A/N: Another part-finished one that I discovered and finished today. Inspired by the song Gethsemane from Jesus Christ Superstar. Enjoy.
Spoilers for S2. I don't own anything.
I think I'm going to die…
My own words repeat in my head. It's a rather obvious statement. I will die. One day. I can't quite erase the expression on Molly's face from my mind. I focus instead on the rhythmic pounding of the rubber ball against the cupboard door because it sounds so much clearer than anything else forcing itself into my thoughts.
I thought I was ready. I thought that this would be easy, that I'm being clever and yet no one will expect this…
No one except John. He knows me, inside and out. There's only so long I can play him before he senses something is wrong.
The scene plays out neatly in my head, as if I'm watching it from above. Ready, waiting for the final curtain. John plays his part so well, without even realising it. Suddenly he's heading for the door, and my final scene has come all too soon.
"Alone is what I have. Alone protects me." Cushioning the blow. Take this, John; this last piece of advice you may ever get from me.
"No. Friends protect people."
I watch him walk away, and I doubt myself; for the first time in such a long time I doubt whether I am right.
Dying should be easy. One only has to do it once. I open my eyes to the harsh light of the morgue and my own inhale echoes in the sterile room; a sure sign that I am alive. I sit up quickly, my head pounding, at the scale of what I've done. My right hand still feels the echoing weight from my mobile phone, clasped so tightly only minutes ago.
I didn't think I would feel like this. I've cheated death before, and felt the exhilarating rush of knowing that I am still here. This time is different. I feel hollow. Perhaps a part of me has died after all.
Molly clears her throat and attempts a strong voice.
"Let me get you cleaned up."
She begins to wipe gently at my hairline, and I stare at the crimson stains on the cloth. My blood; taken only hours before by Molly's hand. It hadn't been trembling then.
"Are you ok?"
"I'm alive," I find myself saying. She doesn't smile.
"That's not what I asked."
I think I could fall apart if I think about it so I simply shake my head.
Molly busies herself around me, and I want to ask her to be still. I can't think. All I can hear is my own pulse, beating smugly in my ears and for a brief moment I wish it would stop.
Molly suddenly passes a half-empty drink bottle to me.
"Drink it," she insists. I obey. It's flat, warm and sweet, but I empty the bottle. It only takes a few moments for me to feel the sugar inside of me. On wobbly legs, I stand.
"Molly." She pauses mid-task. Perhaps she knows what I am about to ask. Her back is to me, but her shoulders are hunched in apprehension. I take a deep breath to strengthen my voice. "Molly, I need you to go to the roof. I need you to…You'll have to remove the body."
She's shaking her head before I've finished talking.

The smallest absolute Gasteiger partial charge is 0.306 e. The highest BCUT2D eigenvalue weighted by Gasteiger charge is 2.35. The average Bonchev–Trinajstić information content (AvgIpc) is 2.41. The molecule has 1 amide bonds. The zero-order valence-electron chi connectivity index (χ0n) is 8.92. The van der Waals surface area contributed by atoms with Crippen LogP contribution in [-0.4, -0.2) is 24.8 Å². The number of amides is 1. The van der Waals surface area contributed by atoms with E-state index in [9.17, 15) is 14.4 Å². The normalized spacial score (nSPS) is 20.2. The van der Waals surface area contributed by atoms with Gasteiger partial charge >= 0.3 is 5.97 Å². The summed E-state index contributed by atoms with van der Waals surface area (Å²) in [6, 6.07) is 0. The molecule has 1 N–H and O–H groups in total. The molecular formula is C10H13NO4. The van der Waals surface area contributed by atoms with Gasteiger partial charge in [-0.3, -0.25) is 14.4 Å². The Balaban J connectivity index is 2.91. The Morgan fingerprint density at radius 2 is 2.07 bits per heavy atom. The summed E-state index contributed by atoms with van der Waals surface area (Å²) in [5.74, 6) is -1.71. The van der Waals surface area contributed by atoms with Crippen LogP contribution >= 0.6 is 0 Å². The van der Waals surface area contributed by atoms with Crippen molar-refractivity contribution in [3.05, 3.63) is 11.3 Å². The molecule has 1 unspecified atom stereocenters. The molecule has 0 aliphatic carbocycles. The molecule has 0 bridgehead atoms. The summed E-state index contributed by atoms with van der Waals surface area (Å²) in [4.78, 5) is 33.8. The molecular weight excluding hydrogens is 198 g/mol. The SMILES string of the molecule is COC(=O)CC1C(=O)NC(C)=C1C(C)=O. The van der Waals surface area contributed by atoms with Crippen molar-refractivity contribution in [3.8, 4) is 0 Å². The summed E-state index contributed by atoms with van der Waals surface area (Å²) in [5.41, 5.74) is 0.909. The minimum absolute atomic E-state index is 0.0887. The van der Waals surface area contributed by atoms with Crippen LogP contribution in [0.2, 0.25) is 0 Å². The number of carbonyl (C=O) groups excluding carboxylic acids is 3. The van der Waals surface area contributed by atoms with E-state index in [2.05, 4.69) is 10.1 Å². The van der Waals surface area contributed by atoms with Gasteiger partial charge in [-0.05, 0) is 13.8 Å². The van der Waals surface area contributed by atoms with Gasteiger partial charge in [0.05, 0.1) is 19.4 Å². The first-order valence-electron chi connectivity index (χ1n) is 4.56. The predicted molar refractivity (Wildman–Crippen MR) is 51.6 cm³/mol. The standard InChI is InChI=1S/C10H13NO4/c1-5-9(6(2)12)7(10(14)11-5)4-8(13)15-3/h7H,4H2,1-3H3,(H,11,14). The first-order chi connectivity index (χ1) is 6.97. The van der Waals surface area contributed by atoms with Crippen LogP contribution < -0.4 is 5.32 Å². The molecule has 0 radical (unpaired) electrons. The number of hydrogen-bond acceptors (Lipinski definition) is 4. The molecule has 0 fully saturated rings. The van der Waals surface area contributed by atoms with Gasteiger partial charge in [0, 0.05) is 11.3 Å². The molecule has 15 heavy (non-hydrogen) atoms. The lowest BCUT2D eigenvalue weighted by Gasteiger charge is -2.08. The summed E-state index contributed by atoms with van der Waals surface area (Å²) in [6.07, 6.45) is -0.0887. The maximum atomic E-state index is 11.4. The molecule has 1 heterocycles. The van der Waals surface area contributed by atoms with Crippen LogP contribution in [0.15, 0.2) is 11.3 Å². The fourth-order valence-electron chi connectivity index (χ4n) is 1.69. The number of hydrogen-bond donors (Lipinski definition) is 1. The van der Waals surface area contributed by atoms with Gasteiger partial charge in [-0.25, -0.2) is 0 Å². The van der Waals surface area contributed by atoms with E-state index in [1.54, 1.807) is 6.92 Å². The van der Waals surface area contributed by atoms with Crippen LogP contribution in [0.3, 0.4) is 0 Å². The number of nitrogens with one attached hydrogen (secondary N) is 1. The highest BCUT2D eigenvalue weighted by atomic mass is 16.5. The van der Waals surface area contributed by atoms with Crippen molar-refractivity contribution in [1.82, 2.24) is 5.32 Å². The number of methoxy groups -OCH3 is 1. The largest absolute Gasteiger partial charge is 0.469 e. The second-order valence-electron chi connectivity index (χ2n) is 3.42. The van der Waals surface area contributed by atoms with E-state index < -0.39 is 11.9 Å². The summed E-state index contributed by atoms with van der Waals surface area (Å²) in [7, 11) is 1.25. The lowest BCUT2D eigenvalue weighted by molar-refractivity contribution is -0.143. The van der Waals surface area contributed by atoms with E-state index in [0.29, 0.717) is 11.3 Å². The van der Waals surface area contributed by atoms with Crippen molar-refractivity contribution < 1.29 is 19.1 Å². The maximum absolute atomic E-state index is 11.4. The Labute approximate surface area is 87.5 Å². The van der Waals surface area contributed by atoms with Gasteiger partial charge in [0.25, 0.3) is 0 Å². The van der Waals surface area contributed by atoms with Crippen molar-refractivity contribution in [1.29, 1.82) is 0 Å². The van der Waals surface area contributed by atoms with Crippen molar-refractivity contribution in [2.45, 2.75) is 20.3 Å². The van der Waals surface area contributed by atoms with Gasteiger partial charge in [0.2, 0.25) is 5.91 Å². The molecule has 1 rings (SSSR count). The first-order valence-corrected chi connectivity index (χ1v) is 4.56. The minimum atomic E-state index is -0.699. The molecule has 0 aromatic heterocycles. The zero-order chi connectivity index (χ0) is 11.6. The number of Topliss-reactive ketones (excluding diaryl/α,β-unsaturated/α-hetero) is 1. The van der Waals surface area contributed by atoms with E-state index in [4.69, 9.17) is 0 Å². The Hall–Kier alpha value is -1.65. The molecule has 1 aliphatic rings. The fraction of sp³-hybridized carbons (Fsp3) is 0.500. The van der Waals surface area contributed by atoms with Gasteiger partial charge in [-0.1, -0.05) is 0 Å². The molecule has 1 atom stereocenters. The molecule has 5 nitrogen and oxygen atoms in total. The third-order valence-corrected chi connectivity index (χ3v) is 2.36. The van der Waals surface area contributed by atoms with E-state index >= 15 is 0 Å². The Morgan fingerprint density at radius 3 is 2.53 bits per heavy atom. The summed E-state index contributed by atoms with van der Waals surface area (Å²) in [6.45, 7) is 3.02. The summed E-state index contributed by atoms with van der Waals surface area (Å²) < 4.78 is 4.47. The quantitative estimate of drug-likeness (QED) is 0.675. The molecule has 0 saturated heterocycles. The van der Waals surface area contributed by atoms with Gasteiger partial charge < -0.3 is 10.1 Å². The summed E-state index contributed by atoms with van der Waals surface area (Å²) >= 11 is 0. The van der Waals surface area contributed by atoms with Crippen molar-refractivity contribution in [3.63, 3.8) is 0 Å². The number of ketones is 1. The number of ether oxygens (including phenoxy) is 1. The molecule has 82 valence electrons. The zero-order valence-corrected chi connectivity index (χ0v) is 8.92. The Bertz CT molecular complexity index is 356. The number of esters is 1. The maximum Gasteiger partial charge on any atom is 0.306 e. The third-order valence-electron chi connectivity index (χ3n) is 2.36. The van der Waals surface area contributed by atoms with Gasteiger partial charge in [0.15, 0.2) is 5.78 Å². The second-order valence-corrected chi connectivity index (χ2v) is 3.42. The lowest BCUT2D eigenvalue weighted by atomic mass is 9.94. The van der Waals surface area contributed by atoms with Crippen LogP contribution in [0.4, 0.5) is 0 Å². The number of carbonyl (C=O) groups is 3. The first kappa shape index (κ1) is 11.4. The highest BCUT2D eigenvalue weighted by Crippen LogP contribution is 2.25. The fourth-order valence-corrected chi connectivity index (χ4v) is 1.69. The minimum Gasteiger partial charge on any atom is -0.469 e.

"No, no, no." She is less insistent, rather panicking. I find myself grabbing her shoulder forcefully and spinning her around. She is crying. It's not the first time I've made Molly Hooper cry, but it is the first time I've witnessed it; the first time it has felt something.
"Please, do this for me." How many times have I asked for her help? Wonderful Molly Hooper. Of course she will.
She leaves the room quickly, and without a word. As the door clicks to, I imagine her retracing my steps, up the stairway, through the door and onto the roof. The wind has picked up, and the rain has become heavier. I think of it mixing with the pool of my own blood on the pavement below. Oh, John. For a long moment, my heart stops.
When the door reopens I allow a small smile to myself for startling at the sound. As my eyes fall on her, I know what she will say before the words leave her mouth.
He's not there.
My mind is screaming as the adrenaline is wearing low, and I can't bring myself to consider what that means. Not yet, anyway.
"Sherlock," she says my name quietly, as if the word is already taboo. "If you're to do this, you need to go, now. John…"
"He won't come here."
"Of course he will," she snaps, her cheeks flushing with the strain. "Of course he will. Stupid, stupid man."
I watch her scrabbling within her lab-coat pocket, hanging limply on the back of the door. She retrieves a phone, it's cheap and basic, but it's not traceable. She presses it into my hand.
"Did Mycroft give you the passport?"
She nods solemnly and passes it over.
"Where will you go?"
I fail to answer. The less she knows, the better. One look at John Watson's shattered life and she could tell everything to fix him again. She wouldn't be her if she didn't.
"Look after yourself," she pleads.
"Look after him," I reply. "Please." I mean it. It's as close to begging as I'll ever get, in all of my life. She nods. Hot, heavy tears are dripping down her face. I've seen enough.
She reaches out to me and I flinch, before relaxing into her tight embrace.
"Go," she insists, pushing me away. I'm suddenly the other side of the door, and feeling alone.
Death is a lonely place. Alone is what I have, and alone will protect him.